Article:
Happy New Year everyone, may it bring you happiness and freedom.
Here we are again another New Year, time for new year resolutions and goal settings.
This is a great time to review your personal finances of 2020. If you have been tracking your expenses as per our 10 principles of financial independence, you can now analyse your spending habits. See which categories are costing the most and maybe make it a goal to decrease those categories in 2021, even just be 1%
My philosophical goals
I’ve said it many times, financial independence is a slow arduous journey. My philosophy has always been; slow and steady wins the race. Even though I was late getting into the financial independence movement, I was over 50 years of age before I discovered it, I still believe that it is better to consistently save, invest the savings and don’t lose your money. The important thing here is, don’t lose your money, which means conservative investing. I still have some gamble money that I use for Bitcoin, Lottery, and sometimes individual stocks but the majority of my money goes into either my pension of ETFs. So my goal this year is to increase my pension AVC to 25% and increase the deposits into my investments by a minimum of 5%.
How to set SMART goals
It’s easy to set a general goal like “I’ll start investing this year” but let’s face it, that is probably never going to happen. That goal is not something that would motivate you. You may have heard of SMART goals especially if you work in the corporate world. Why not apply those SMART goals to your own lifestyle. SMART is an acronym for:
Specific. The goal needs to pertain to one particular topic. For example, savings, or investing, or decreasing an expense.
Measurable. The goal needs to state an exact amount or percentage
Attainable. It should be your actions that reach this goal. You should not be relying on someone else.
Reachable or Realistic. The goal should be realistic. A goal of saving 20,000 EUR per year would be unrealistic if you earn 30,000 per year and your expenses are 25,000 per year.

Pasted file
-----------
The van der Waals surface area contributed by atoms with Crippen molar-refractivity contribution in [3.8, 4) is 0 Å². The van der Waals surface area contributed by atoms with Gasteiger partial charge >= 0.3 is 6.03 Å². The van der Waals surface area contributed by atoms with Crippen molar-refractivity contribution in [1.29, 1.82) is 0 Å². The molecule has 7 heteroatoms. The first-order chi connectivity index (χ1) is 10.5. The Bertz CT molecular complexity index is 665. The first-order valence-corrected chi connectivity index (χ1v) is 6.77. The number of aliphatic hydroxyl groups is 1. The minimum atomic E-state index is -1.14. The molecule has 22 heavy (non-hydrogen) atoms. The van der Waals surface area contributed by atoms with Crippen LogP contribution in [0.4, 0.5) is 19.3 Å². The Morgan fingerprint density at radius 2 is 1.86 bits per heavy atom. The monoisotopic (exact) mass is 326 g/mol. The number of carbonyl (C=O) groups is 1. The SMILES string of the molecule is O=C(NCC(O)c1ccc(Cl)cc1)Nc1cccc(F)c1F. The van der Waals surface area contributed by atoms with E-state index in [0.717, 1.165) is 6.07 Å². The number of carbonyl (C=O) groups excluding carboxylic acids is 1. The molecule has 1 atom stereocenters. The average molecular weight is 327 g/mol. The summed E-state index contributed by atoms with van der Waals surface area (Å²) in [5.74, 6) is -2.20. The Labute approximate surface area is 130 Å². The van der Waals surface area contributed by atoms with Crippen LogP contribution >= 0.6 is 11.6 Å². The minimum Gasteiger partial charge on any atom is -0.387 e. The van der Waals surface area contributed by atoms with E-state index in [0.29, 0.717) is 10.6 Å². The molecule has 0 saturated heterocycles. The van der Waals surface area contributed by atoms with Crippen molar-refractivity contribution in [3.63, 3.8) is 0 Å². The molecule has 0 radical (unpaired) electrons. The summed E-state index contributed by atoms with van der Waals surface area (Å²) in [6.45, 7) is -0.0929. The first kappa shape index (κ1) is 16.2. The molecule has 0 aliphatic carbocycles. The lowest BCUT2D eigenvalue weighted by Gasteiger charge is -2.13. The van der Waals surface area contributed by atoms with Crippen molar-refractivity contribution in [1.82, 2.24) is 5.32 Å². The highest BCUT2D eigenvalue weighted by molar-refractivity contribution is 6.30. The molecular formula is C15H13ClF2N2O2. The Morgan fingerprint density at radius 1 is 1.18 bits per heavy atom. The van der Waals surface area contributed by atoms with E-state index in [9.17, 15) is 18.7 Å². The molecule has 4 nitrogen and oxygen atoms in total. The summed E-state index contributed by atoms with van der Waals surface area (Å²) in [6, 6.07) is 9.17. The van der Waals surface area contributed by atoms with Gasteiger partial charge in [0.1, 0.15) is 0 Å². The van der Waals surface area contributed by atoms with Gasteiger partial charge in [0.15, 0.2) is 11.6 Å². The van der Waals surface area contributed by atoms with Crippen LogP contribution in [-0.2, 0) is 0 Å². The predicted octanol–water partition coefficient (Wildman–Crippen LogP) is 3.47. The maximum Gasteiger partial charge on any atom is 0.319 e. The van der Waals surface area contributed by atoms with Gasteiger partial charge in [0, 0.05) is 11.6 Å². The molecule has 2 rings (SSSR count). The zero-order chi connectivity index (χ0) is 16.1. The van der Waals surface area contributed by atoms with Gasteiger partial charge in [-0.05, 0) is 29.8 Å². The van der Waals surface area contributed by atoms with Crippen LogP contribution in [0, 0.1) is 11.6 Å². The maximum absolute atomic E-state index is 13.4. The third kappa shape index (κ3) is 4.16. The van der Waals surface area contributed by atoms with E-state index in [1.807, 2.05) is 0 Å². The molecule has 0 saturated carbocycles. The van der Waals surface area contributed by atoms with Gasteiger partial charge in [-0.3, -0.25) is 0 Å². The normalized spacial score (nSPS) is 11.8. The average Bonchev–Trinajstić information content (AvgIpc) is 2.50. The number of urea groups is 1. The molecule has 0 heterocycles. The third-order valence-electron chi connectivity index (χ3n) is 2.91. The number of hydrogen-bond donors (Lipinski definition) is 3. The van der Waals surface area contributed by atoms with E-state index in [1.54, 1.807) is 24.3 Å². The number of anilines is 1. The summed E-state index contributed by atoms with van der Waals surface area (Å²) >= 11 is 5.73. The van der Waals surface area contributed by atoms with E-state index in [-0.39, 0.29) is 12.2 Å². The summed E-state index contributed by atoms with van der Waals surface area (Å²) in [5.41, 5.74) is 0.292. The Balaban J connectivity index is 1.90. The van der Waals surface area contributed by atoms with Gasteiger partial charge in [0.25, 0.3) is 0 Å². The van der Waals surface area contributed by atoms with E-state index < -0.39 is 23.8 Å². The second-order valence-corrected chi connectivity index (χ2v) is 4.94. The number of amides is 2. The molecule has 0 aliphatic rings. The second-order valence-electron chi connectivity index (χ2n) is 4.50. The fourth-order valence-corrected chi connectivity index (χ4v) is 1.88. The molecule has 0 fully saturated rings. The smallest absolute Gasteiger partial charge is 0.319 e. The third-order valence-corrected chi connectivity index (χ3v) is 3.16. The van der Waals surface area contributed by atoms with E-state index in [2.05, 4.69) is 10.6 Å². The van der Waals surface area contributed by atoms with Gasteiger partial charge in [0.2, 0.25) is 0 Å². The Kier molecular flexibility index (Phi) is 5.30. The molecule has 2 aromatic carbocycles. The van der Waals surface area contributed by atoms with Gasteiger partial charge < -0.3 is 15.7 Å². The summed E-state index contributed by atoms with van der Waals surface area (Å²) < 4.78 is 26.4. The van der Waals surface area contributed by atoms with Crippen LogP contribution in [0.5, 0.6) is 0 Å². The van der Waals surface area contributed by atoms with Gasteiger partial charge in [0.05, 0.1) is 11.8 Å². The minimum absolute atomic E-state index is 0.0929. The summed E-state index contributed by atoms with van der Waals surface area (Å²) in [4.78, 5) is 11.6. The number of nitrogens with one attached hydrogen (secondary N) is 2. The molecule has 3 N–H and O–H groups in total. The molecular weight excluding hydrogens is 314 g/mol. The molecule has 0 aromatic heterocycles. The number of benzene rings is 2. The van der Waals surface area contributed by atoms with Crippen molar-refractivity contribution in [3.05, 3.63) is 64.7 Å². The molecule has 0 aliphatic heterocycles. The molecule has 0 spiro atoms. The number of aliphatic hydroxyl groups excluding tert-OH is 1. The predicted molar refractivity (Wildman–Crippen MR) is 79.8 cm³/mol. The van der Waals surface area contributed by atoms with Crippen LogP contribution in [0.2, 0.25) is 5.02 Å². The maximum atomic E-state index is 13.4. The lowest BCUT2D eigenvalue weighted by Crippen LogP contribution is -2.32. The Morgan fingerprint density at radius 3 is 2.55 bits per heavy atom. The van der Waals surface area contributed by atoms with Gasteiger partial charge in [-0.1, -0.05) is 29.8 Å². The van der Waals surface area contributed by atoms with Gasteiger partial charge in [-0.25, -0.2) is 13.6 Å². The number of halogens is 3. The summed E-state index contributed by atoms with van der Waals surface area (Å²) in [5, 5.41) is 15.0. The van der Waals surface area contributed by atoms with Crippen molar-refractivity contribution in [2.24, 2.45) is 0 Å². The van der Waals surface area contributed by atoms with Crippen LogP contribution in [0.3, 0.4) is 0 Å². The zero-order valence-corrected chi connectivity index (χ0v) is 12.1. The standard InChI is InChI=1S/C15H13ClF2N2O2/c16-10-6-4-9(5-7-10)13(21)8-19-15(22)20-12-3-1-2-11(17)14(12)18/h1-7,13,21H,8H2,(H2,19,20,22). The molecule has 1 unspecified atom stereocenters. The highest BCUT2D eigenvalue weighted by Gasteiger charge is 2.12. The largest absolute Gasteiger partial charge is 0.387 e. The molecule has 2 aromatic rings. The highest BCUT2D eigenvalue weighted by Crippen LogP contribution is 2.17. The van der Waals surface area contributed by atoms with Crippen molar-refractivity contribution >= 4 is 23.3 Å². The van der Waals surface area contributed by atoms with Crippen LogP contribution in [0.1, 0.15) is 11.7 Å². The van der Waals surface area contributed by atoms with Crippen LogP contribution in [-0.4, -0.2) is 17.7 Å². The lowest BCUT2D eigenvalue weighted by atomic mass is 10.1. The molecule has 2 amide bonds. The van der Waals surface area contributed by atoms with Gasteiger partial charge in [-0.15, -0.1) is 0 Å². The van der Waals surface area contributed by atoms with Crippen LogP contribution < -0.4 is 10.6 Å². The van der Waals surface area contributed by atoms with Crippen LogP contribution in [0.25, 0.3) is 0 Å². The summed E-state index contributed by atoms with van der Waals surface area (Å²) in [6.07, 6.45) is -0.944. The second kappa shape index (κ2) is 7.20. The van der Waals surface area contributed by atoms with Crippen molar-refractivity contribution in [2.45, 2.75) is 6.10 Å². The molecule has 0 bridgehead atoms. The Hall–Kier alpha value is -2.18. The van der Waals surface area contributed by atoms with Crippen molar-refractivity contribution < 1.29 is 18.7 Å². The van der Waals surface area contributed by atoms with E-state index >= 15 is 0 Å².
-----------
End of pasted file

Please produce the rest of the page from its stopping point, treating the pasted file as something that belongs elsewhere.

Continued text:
Timely. A goal without a time limit to reach it, is just a wish. When do you want to reach the goal?
Let’s take the previous example “I’ll start investing this year” and turn it into a SMART goal.
Specific. I’ll start investing this year.
Measurable. I will invest €600 this year. how much will you be investing?
Attainable. Can you reach this goal using your own actions? Yes, but I may have to reduce my savings or decrease some expenses
Reachable. Is this goal realistic? Can you save €50 per month for the next 12 months.
Timely. When will the goal begin or how much will you have invested by a specific time period?
The final SMART goal: I will invest €50 per month for the next 12 months, starting on Jan 30th. Try applying SMART to your personal goals now.
If you set some goals last year and you did not follow through on them or you dropped them after a while, don’t worry about it. Just look back and see if you can figure our why that happened. Then see if you can prevent that same issue from happening this year.
If we look again at the 10 principles of financial independence, #3 is Get rid of unnecessary debt. This would be a great goal to aim for this year.
Get rid of Credit Card debt
If you have any major credit card debt, I would recommend tackling this first. Credit card interest rates are extremely high, which makes it difficult to pay off the balance. Tip: An Post is currently offering 0% interest on credit card balance transfers for 12 months. You could apply for this transfer the balance of your highest interest credit card and then aggressively pay off the An Post card.